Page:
All this week Kureen will be counting down the 50 greatest British sports stars of all-time.
The 50 explained
There are some notable absentees from the list who just missed the cut. The likes of World Cup winning goalkeeper Gordon Banks, Ashes hero Andrew Flintoff, sailing superstar Ellen MacArthur, and former French Open tennis champion Sue Barker among them.
The top 50 is based upon the quality of the performer, not their star status. Hence the lack of a David Beckham or perennial underdogs Tim Henman, Frank Bruno and Sir Henry Cooper, who when push comes to shove were very good, but not great.
50: Sally Gunnell
Sally Gunnell remains the only woman to have won the European, World, Commonwealth and Olympic 400 metre hurdles titles. She is additionally the only British woman to have won those four titles in any individual event.
Her gold run in the major championships began in 1992 when she took the Olympic title in Barcelona, followed by a world record obliterating run at the World Championships the following year.
49. John Charles
Rated by many as the greatest ever all-round footballer to come from the British isles, Charles became a Leeds United icon in the 1950’s, before departing Elland Road to join Juventus in 1957 for a British record transfer fee of £65,000.
The Welshman flourished in Turin, leading the Serie A scoring charts with 28 goals in his inaugural season, as his new side won the league title. He placed third in the Ballon d’Or (Golden Ball) in 1959, and was voted Juve’s best ever foreign player during the club’s centenary celebrations in 1997, having netted 108 times in just 155 league matches, despite playing a third of those as a defender.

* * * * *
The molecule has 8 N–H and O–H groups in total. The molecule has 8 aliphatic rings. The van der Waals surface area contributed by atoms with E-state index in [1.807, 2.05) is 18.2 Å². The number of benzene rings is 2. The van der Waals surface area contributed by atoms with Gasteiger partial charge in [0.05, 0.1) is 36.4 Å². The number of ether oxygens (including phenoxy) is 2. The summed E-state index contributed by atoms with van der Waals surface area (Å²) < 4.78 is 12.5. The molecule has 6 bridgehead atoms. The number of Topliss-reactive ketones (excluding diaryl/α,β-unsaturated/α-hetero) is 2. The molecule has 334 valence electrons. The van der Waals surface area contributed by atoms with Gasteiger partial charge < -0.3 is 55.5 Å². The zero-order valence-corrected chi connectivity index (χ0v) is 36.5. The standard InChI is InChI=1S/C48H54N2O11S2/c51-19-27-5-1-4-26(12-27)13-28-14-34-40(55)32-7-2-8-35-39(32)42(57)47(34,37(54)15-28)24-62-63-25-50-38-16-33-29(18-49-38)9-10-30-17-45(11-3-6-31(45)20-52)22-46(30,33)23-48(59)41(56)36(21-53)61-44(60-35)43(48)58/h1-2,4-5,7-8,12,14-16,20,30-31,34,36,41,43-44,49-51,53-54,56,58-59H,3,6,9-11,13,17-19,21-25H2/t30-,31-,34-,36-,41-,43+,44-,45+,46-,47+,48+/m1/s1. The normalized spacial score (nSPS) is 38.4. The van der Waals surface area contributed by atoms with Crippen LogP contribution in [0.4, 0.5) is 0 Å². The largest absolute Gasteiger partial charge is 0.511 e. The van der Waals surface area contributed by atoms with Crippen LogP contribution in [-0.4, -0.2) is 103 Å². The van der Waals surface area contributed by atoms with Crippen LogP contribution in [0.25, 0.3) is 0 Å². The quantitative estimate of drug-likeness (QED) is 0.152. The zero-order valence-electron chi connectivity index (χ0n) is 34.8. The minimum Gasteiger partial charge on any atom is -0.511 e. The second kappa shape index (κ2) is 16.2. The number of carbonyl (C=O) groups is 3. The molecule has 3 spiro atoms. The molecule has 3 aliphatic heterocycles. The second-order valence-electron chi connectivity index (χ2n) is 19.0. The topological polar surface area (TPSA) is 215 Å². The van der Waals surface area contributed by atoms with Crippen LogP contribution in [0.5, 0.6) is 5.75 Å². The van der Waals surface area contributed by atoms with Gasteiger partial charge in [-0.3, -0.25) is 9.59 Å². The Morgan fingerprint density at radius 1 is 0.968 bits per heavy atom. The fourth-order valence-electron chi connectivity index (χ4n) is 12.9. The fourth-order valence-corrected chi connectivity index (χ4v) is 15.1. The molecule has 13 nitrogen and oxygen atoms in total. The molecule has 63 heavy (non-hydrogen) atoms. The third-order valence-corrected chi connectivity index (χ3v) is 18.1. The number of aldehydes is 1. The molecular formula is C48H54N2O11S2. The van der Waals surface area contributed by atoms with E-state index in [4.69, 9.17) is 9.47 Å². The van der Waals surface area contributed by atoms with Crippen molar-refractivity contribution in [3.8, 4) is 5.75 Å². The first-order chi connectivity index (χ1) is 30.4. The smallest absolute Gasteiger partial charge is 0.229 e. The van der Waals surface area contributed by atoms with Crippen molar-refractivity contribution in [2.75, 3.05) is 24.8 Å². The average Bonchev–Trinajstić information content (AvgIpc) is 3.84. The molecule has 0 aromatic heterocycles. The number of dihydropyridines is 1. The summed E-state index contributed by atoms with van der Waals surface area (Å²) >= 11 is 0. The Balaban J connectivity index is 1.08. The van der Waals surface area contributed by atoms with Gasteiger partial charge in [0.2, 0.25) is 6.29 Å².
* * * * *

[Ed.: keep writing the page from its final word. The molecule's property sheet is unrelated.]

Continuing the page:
48: Lewis Hamilton
Few British sporting icons have polarised opinion like two-time Formula One world champion Lewis Hamilton; be it his on-off relationship with Pussycat Doll Nicole Scherzinger, a snarky arrogance or a perceived lack of patriotism, Hamilton is not held in the esteem usually associated with elite drivers from these shores.
After a staggering rise through karting, Formula Renault, Formula Three and GP2, Hamilton was snapped up by McLaren to partner double World Champion Fernando Alonso. The two couldn’t stand each other, but it was the Brit who outlasted his erstwhile colleague, collecting the world title in 2008, before a move to Mercedes brought another six years later.
47: Steve Ovett
Building his reputation as an athlete who could achieve remarkable times in disparate distances during the 1970’s, it was during the 1980 Moscow Olympics that Ovett’s rivalry with fellow Brit Sebastian Coe reached its peak.
Both men contested the 800m and 1500m distances, with Ovett surprising 800m favourite Coe by taking the title, and then experiencing a reversal of roles, with his three-year unbeaten streak over 1500m ending – Ovett settling for bronze as Coe kicked late to triumph.
46: Paula Radcliffe
The current women’s marathon world record holder would sit(or squat) far higher in the list if it wasn’t for her penchant to freeze on the biggest stage.